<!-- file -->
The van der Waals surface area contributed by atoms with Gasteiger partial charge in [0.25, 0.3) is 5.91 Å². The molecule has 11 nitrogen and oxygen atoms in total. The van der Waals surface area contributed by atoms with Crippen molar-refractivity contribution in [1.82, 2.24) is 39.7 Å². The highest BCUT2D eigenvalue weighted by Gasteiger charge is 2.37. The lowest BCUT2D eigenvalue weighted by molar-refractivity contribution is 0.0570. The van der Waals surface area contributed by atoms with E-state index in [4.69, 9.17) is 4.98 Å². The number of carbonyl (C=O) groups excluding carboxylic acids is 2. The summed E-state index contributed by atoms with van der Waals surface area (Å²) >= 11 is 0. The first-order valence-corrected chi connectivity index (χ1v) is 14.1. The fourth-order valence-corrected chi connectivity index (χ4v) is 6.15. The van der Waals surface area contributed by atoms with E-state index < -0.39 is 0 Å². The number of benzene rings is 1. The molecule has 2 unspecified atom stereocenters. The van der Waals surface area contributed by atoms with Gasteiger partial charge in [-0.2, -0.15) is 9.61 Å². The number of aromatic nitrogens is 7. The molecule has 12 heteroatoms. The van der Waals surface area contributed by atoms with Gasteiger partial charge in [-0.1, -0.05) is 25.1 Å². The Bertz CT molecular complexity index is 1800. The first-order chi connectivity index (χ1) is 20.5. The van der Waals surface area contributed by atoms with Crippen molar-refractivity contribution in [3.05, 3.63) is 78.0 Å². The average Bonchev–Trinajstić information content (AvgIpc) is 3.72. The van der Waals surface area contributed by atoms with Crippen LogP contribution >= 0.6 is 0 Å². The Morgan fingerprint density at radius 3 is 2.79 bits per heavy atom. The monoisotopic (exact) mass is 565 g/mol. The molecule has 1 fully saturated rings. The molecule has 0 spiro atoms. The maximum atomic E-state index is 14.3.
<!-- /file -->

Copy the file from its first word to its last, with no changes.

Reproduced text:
The van der Waals surface area contributed by atoms with Gasteiger partial charge in [0.25, 0.3) is 5.91 Å². The molecule has 11 nitrogen and oxygen atoms in total. The van der Waals surface area contributed by atoms with Crippen molar-refractivity contribution in [1.82, 2.24) is 39.7 Å². The highest BCUT2D eigenvalue weighted by Gasteiger charge is 2.37. The lowest BCUT2D eigenvalue weighted by molar-refractivity contribution is 0.0570. The van der Waals surface area contributed by atoms with E-state index in [4.69, 9.17) is 4.98 Å². The number of carbonyl (C=O) groups excluding carboxylic acids is 2. The summed E-state index contributed by atoms with van der Waals surface area (Å²) >= 11 is 0. The first-order valence-corrected chi connectivity index (χ1v) is 14.1. The fourth-order valence-corrected chi connectivity index (χ4v) is 6.15. The van der Waals surface area contributed by atoms with E-state index < -0.39 is 0 Å². The number of benzene rings is 1. The molecule has 2 unspecified atom stereocenters. The van der Waals surface area contributed by atoms with Gasteiger partial charge in [-0.2, -0.15) is 9.61 Å². The number of aromatic nitrogens is 7. The molecule has 12 heteroatoms. The van der Waals surface area contributed by atoms with Gasteiger partial charge in [-0.1, -0.05) is 25.1 Å². The Bertz CT molecular complexity index is 1800. The first-order chi connectivity index (χ1) is 20.5. The van der Waals surface area contributed by atoms with Crippen molar-refractivity contribution in [3.05, 3.63) is 78.0 Å². The average Bonchev–Trinajstić information content (AvgIpc) is 3.72. The van der Waals surface area contributed by atoms with Crippen LogP contribution >= 0.6 is 0 Å². The Morgan fingerprint density at radius 3 is 2.79 bits per heavy atom. The monoisotopic (exact) mass is 565 g/mol. The molecule has 1 fully saturated rings. The molecule has 0 spiro atoms. The maximum atomic E-state index is 14.3.